New research shows that green tea inhibits cell proliferation and triggers autophagy and apoptosis (scientific terms that basically mean “self-destruct”) in oral cancer cells.
EGCG (epigallocatechin-3-gallate), the active compound in green tea, seems to promote the formation of reactive oxygen species in the mitochondria of cancer cells, which respond by producing more of the same. This results in damage to the mitochondria, triggering programmed cell death while leaving normal, healthy cells unaffected.
Similar findings have been found with nasopharyngeal carcinoma.
According to researchers at the Cancer Institute in Tamil Nadu, India: “Oral cancer has a well characterized progression from premalignant oral epithelial changes to invasive cancer, making oral squamous cell carcinoma an optimal disease for chemoprevention interventions prior to malignant transformation... It is worthwhile to include green tea extract in an oral screening program for evaluating the premalignant lesions comparing the results between the treated and untreated group. Given the wide acceptance of green tea, its benefits may help in effective chemoprevention oral cancer.”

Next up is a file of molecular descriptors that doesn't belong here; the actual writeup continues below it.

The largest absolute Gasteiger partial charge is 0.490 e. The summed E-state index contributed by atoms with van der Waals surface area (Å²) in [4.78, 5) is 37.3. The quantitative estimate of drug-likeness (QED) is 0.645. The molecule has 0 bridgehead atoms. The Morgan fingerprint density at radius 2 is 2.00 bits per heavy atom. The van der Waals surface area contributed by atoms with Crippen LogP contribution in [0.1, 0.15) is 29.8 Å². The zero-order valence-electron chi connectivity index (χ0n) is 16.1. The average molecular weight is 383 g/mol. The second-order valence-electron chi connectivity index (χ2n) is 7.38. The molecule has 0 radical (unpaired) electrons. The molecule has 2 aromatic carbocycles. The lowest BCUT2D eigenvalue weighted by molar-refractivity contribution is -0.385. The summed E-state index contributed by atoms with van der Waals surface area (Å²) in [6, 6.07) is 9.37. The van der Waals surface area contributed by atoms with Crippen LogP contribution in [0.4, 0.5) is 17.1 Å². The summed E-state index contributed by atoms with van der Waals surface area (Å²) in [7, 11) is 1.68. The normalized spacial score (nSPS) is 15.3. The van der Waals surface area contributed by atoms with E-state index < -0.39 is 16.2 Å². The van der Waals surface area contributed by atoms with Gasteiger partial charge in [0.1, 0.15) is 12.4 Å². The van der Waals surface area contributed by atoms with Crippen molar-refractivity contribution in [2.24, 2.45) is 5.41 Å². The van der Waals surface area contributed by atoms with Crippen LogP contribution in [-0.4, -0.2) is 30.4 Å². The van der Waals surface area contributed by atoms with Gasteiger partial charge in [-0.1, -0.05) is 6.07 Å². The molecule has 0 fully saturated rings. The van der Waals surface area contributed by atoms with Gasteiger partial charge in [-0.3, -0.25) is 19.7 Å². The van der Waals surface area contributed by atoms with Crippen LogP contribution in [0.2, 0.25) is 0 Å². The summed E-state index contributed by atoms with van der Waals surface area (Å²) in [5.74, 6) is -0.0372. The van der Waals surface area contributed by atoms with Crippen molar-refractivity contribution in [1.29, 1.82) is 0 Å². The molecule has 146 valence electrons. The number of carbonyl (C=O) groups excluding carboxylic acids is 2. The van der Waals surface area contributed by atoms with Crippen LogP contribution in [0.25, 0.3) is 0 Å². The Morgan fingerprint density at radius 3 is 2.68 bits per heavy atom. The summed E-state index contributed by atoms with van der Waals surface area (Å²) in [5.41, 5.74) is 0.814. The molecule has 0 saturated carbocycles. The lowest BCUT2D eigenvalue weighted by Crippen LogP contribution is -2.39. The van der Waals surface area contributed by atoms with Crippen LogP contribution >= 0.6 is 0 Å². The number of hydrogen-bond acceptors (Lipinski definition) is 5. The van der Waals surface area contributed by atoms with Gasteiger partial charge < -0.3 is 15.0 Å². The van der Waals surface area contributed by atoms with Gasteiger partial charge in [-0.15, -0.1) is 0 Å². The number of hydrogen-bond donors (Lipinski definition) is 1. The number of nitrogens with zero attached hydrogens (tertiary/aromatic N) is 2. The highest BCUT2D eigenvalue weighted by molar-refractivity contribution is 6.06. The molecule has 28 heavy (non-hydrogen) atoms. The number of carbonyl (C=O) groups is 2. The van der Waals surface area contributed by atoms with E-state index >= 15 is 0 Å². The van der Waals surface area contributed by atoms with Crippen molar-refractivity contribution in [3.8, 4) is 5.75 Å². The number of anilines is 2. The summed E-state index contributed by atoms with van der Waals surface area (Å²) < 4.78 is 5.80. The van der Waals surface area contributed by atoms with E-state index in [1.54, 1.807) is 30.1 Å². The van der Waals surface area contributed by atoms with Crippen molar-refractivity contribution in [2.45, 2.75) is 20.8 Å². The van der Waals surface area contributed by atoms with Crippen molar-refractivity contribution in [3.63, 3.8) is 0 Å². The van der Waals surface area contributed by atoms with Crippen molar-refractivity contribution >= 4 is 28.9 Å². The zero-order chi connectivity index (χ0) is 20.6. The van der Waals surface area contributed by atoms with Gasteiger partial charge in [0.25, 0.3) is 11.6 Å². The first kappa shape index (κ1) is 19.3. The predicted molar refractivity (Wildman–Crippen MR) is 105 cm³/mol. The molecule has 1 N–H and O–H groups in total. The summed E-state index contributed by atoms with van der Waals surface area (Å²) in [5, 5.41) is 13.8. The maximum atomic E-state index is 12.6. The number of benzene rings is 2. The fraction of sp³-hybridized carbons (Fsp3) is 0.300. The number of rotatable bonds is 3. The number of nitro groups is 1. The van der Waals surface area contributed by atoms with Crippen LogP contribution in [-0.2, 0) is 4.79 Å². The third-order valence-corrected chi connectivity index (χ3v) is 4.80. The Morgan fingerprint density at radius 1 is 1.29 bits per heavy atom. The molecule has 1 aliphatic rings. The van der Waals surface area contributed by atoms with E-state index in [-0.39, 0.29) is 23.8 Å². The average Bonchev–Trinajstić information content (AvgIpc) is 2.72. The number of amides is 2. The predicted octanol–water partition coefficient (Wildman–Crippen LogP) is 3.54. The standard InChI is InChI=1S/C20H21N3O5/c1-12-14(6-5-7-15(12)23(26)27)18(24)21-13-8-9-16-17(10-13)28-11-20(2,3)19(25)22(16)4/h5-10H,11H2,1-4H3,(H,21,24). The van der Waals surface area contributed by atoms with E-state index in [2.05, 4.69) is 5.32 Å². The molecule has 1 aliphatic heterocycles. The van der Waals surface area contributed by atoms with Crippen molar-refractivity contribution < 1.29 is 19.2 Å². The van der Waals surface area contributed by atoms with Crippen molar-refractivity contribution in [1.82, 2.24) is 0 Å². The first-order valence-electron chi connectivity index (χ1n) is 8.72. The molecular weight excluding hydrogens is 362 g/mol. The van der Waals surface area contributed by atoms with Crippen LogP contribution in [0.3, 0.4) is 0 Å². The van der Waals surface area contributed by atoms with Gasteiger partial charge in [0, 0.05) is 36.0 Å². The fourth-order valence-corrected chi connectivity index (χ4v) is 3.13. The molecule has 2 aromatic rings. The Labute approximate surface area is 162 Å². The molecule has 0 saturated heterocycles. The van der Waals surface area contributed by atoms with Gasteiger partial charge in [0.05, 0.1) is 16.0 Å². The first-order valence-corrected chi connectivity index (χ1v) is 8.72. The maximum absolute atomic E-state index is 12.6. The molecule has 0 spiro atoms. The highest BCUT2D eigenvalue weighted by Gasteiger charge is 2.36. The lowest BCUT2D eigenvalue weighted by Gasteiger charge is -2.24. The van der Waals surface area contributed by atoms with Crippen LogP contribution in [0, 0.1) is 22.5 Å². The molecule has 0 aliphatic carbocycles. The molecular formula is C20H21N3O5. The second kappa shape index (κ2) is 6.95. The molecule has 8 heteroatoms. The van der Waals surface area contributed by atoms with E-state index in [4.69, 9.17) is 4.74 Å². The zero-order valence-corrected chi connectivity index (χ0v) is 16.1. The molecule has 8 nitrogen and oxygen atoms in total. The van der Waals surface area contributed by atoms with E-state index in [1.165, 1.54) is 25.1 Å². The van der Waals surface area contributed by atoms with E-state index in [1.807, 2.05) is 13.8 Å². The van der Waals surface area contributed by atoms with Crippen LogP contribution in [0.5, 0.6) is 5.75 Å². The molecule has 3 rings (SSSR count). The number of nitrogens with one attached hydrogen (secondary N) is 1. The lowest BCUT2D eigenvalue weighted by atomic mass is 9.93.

Tao L, Forester SC, Lambert JD. "The role of the mitochondrial oxidative stress in the cytotoxic effects of the green tea catechin, (-)-epigallocatechin-3-gallate, in oral cells." Mol Nutr Food Res. 2014 Apr;58(4):665-76
Irimie AI, Braicu C, Zanoaga O, et al. "Epigallocatechin-3-gallate suppresses cell proliferation and promotes apoptosis and autophagy in oral cancer SSC-4 cells." Onco Targets Ther. 2015 Feb 20;8:461-70
Fang CY, Wu CC, Hsu HY, et al. "EGCG inhibits proliferation, invasiveness and tumor growth by up-regulation of adhesion molecules, suppression of gelatinases activity, and induction of apoptosis in nasopharyngeal carcinoma cells." Int J Mol Sci. 2015 Jan 23;16(2):2530-58